Homily for the Thirty-first Sunday in Ordinary Time, Year C (29 & 30/10/22)

posted 31 Oct 2022, 03:49 by Parish Office

Sometimes, people can have misconceptions of Our Lord Jesus Christ. I’ve mentioned before that Our Lord is not a teddy bear. Today, we see that He wasn’t an Englishman either. Fancy inviting Himself round to someone’s house, and not giving everyone time to prepare! “Zacchaeus, come down. Hurry, because I must stay at your house today.” Zacchaeus didn’t reply, “Yes, Lord, but Wednesday is the day my wife gets the washing done. And we’ve not been shopping today and the market’s already closed. And as well as that, Jericho is playing Capernaum this evening in the local games. Can’t you come round another day?” God is impatient when it comes to our own conversion. He can’t wait until tomorrow. It has to happen today. It reminds me of a conversion story I read some time ago. I can’t remember the name of the person, but he was an Anglican who became a Catholic. He said that he had studied the matter, and he knew that he had to become a Catholic. But to begin with, he put it off. But then it occurred to him: what if I were to die, and God said to me, “Why didn’t you become a Catholic?” So he decided, that very week, to go and see a Catholic priest about his desire to convert.

So Our Lord goes to visit Zacchaeus. Zacchaeus’ conversion is not a half-hearted affair. He doesn’t say he might think about changing his life, when he has a bit more time, because being a tax collector, well, there’s just so much to do, and the tax office is always making its demands. No, he decides there and then to change everything. And not only is he going to convert, he’s also going to make good amends for his previous life. The fiscal officer declares his income, and taxes it generously for the poor and any he may have wronged: “Look, sir, I am going to give half my property to the poor, and if I have cheated anybody I will pay him back four times the amount”. Imagine if someone had come to me in confession and admitted to stealing, and I had said, for your penance, I want you to give back four time the amount you stole. But Zacchaeus is really zealous in putting things right. Our Lord has truly struck whilst the iron was hot. Today is the day of salvation, not tomorrow, when I get round to it and I’m not so busy.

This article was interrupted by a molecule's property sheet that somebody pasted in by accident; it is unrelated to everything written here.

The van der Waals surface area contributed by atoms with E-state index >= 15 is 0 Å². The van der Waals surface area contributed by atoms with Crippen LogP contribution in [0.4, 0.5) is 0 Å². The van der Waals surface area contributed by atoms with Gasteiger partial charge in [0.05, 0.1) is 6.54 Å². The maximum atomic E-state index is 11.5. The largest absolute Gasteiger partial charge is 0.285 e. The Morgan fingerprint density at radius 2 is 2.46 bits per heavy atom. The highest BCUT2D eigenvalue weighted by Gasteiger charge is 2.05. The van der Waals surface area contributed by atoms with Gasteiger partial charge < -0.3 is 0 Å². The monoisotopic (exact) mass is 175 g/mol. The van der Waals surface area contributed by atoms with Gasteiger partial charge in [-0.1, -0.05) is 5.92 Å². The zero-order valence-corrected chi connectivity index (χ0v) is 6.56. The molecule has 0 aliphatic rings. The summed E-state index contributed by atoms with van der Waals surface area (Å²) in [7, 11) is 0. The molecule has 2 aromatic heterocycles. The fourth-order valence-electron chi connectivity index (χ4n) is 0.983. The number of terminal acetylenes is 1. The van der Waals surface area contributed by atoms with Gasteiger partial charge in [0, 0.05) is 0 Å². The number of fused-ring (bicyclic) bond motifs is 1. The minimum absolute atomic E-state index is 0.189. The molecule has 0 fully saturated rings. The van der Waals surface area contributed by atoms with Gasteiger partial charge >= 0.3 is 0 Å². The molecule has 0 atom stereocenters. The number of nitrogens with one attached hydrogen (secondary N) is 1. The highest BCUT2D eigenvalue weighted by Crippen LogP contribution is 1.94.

Also looking at the Gospel, we see the reaction of the crowd when Jesus went to visit Zacchaeus. They grumbled. “ ‘He has gone to stay at a sinner’s house’ they said.” In the first reading, there’s a good explanation of Our

Lord’s technique. It says, “you are merciful to all … and overlook men’s sins so that they can repent” [emphasis added]. God’s mercy makes it possible for us to repent. There would be no point, if we were only going to be punished and condemned. I can remember reading a book which was in cartoon format, explaining the Catholic faith. It said that some people only go to Mass because they are afraid of God’s punishment, and there was a picture of a man in bed, clutching the sheets, because he had missed Mass, and God’s hand was pointing at him and saying, “I’ll get you, Murphy!”

So if God is merciful, we need to be merciful too. As Oscar Wilde, of all people, once said, the Catholic Church is for saints and sinners. We have to make it easy for people to return, rather than making them feel unwelcome and uneasy. And we also might need to give them a bit of help and encouragement in returning to confession. It’s not easy to admit your faults. In the NHS, when something goes wrong (as opposed to majorly wrong), the idea is to try to use it as a learning experience, rather than a blame and shame exercise. In the Church, when it comes to confession, the priest is there to administer God’s mercy, not His wrath. In the very first Don Camillo film, the mayor goes to confession to Don Camillo and admits that he was the one that ambushed him in the dark down a side- street. After the confession is over, Don Camillo is thinking of getting his revenge, and hitting the mayor with the paschal candle. But God warns him and says, “I pardoned, and you must. … Your hands are made for blessing, not hitting.”

Our Lord is not an Englishman. Conversion is more important than social convention. God urgently desires our repentance. We need to strike whilst the iron is hot and encourage others to do the same, because “the Son of Man has come to seek out and save what was lost”.